MENASource|News, Analysis, Perspectives

January 9, 2014
Officials from the mobile phone operator Vodafone were questioned last week by Egypt’s public prosecutor about coded messages allegedly hidden in one of their online ads. The video, said to contain a secret message for terrorists, features internet sensation Abla Fahita, a puppet who rose to fame mocking Egyptian housewives who use the internet as their source of recipes and gossip.

The Prosecutor General saw that the report, filed by a wannabe singer and fame-seeking conspiracy theorist Ahmed “Sbyder,” was worthy of investigation and questioning. The prosecution didn’t ignore it like other complaints, including  an earlier request for an investigation into how a TV anchor acquired and aired recordings of activists’ phone calls..

The issue is not to be taken lightly, as pro-military TV host Ahmed Moussa told a laughing Vodafone executive the night before the questioning. If you were summoned, Moussa said on air, this means that state security has done its investigation and sought the help of coding experts.

On the same show, and on others, Sbyder decoded the satiric character’s attire and her incoherent nitpicking and ramblings. He warned the public about a looming mall bombing and a conspiracy to undermine the army, in addition to a directive for Muslim Brotherhood journalists and TV hosts to keep a low profile. He cited previous tweets by the fictional character as further evidence. Others had previously dissected her older videos and came to similar conclusions, leading to a fight with Sbyder over credit for the exposé.

The story pales in comparison to other jarring incidents. Why should the general public care about this story while Egypt witnesses an ongoing deadly crackdown, widespread arrests, draconian laws, and terrorist attacks? Why would a puppet and mobile company be more important than prominent activists placed behind bars and facing extended jail time for mostly trumped up charges? Why would they be more important than the discussion about Egypt’s draft constitution and upcoming referendum, set to take place in just over a week? What other reason are there to care about a commercial than the hilarity it involves, including no less than a TV news anchor moderating a face-off between the puppet and self-proclaimed theorist, and the array of jokes and cartoons flooding Egypt’s cyber space as a result?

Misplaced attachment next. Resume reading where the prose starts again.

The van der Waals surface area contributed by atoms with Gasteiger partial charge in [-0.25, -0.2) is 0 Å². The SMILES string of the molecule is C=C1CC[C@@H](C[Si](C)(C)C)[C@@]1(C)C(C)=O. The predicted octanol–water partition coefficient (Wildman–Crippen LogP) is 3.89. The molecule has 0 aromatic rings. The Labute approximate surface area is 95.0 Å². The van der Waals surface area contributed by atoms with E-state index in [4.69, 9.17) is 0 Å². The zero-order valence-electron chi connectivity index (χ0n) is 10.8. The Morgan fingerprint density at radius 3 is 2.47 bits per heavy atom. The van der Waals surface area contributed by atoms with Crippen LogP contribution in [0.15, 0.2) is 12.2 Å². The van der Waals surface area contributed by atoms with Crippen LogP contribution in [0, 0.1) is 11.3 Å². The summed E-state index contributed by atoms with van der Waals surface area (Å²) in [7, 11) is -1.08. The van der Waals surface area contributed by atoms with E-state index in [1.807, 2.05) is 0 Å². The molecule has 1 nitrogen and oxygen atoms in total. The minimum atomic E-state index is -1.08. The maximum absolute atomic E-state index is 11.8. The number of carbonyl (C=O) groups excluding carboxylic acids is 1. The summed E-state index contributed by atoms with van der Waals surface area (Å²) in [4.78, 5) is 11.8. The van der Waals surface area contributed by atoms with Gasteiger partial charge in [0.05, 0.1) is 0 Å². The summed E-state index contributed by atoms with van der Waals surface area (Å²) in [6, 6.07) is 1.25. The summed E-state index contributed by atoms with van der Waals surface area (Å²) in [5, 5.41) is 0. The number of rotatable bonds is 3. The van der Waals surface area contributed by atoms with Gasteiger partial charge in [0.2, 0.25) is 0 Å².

The case could very well be a distraction from all the above, but its audacity shows the lengths to which the government and security services are willing to go for such purposes. Most gravely, it shows how far the government can go, compromising what’s left of the credibility of its investigative and judicial arms, in favor of cementing the conspiracies it consistently claims Egypt is facing.

At the heart of the Abla Fahita decoding claims are American and Zionist conspirators, allegedly moving the Brotherhood or at least working in cahoots with the group. State and private media are littered with accusations levied against activists or any voice of dissent of being foreign agents, Brotherhood allies or both. The roots of this regenerative scheme date back to  Mubarak’s time in power, and gathers unlikely bedfellows in countries like Qatar, Palestine, the United States, Iran, Turkey and Israel. It has been used to silence and vilify dissent, and create a constant state of war that mandates no criticism of the government.